Banning such activities will not permanently ease cross-border tensions. North Korea has a long history of finding excuses to stir up trouble. Acquiescing to Pyongyang’s demands by imposing limits on the basic rights of South Koreans is not a sustainable strategy.

Moon’s party believes that its approach will be welcomed in Washington. Prior to the law’s passage, Song Young-gil, the chair of the foreign affairs and unification committee in the South Korean parliament, described the legislation as “timely,” because Seoul is “hoping to see breakthroughs in negotiations between the North and the United States” under the incoming Biden administration. But U.S. President-elect Joe Biden has a strong record of promoting human rights, and it is doubtful that his administration will embrace the new legislation. One figure reportedly under consideration for a role in his administration is Samantha Power. As U.S. ambassador to the UN, Power signaled her support for North Korean human rights during a 2016 visit to the home of a leading activist, the North Korean defector Jung Gwang-il, who himself leads efforts to send information to North Korea.

Seoul is now directly aiding and abetting Pyongyang’s repression.

U.S. President Donald Trump’s apparent fondness for Kim might encourage one to assume that his fellow Republicans would support South Korea’s conciliatory approach, including the new limits on distributing information to North Korea. But some Republicans have already raised concerns. On December 11, Representative Chris Smith, Republican of New Jersey, issued a press release criticizing the new law and stating that he intended “to convene a hearing to examine the [South] Korean government’s failure to uphold civil and political rights.”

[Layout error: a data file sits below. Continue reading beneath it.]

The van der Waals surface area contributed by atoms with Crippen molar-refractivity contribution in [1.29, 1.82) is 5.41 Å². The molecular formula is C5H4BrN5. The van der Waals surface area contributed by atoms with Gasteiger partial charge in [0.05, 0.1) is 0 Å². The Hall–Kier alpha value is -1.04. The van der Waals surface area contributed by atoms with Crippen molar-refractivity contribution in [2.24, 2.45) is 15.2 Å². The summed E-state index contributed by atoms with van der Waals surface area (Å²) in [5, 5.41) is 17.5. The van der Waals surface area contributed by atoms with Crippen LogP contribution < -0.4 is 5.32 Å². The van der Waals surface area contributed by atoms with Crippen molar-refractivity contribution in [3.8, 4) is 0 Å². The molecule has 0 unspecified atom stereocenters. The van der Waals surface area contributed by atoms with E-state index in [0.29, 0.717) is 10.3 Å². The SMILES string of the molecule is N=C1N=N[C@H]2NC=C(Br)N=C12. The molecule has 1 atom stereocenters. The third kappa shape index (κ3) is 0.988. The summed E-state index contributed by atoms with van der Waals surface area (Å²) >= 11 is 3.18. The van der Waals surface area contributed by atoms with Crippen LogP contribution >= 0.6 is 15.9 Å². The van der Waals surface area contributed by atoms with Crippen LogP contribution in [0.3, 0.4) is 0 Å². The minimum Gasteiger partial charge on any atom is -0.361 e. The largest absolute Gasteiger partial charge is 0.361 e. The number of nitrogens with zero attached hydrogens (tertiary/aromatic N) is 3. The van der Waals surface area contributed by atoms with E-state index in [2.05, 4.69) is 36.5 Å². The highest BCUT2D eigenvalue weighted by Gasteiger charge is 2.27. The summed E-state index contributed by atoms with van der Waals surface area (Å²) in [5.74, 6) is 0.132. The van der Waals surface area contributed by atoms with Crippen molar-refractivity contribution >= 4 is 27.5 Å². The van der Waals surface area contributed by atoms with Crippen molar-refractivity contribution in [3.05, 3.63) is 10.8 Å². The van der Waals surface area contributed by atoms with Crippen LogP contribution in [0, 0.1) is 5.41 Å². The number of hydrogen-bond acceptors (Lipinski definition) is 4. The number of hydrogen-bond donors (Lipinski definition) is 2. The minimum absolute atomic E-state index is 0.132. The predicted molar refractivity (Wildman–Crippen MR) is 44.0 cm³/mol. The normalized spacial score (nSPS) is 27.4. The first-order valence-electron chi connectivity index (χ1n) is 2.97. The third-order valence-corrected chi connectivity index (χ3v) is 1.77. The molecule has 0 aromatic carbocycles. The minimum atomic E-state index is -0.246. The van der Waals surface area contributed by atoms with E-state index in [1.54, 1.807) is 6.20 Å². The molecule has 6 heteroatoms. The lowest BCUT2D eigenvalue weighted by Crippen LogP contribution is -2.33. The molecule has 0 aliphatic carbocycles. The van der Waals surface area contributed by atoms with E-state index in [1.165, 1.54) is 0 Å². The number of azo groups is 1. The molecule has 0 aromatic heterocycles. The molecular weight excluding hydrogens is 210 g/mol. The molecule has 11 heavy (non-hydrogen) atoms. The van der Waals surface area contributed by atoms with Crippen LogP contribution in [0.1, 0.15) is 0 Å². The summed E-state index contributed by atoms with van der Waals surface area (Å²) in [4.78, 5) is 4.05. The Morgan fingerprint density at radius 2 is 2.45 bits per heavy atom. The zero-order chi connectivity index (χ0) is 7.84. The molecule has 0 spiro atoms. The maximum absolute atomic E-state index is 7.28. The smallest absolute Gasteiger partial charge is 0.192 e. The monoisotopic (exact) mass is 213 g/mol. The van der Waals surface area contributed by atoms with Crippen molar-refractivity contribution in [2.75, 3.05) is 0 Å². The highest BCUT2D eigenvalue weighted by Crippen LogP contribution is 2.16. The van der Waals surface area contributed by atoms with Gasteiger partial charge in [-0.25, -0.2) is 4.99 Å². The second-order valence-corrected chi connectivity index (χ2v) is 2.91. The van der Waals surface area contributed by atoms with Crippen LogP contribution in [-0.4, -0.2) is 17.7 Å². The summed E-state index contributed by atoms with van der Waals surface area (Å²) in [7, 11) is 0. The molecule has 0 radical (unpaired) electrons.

Instead of allowing North Korea’s repressive tactics to spill over into South Korea, Moon’s government should harness the technological innovation of its citizens and quietly support the vibrant ecosystem of South Korean civil society organizations that distribute information to North Koreans. Doing so would have the added benefit of reducing the current antagonism between the Moon administration and South Korean civil society organizations, which has hampered progress on shared goals. Meanwhile, the incoming Biden administration should make clear that it supports the protection of North Korean human rights and of South Korean civil liberties and should suggest to the Moon administration that it withdraw the new law.

Those who worry that such a step would set back reconciliation efforts should consider just how effective or sustainable an effort to make peace with Pyongyang can be if it requires drastic steps to limit free speech in South Korea. They also might wonder about the precedent set by the new law, and what further concessions the Moon government might prove willing to make to the Kim regime if this one goes unopposed.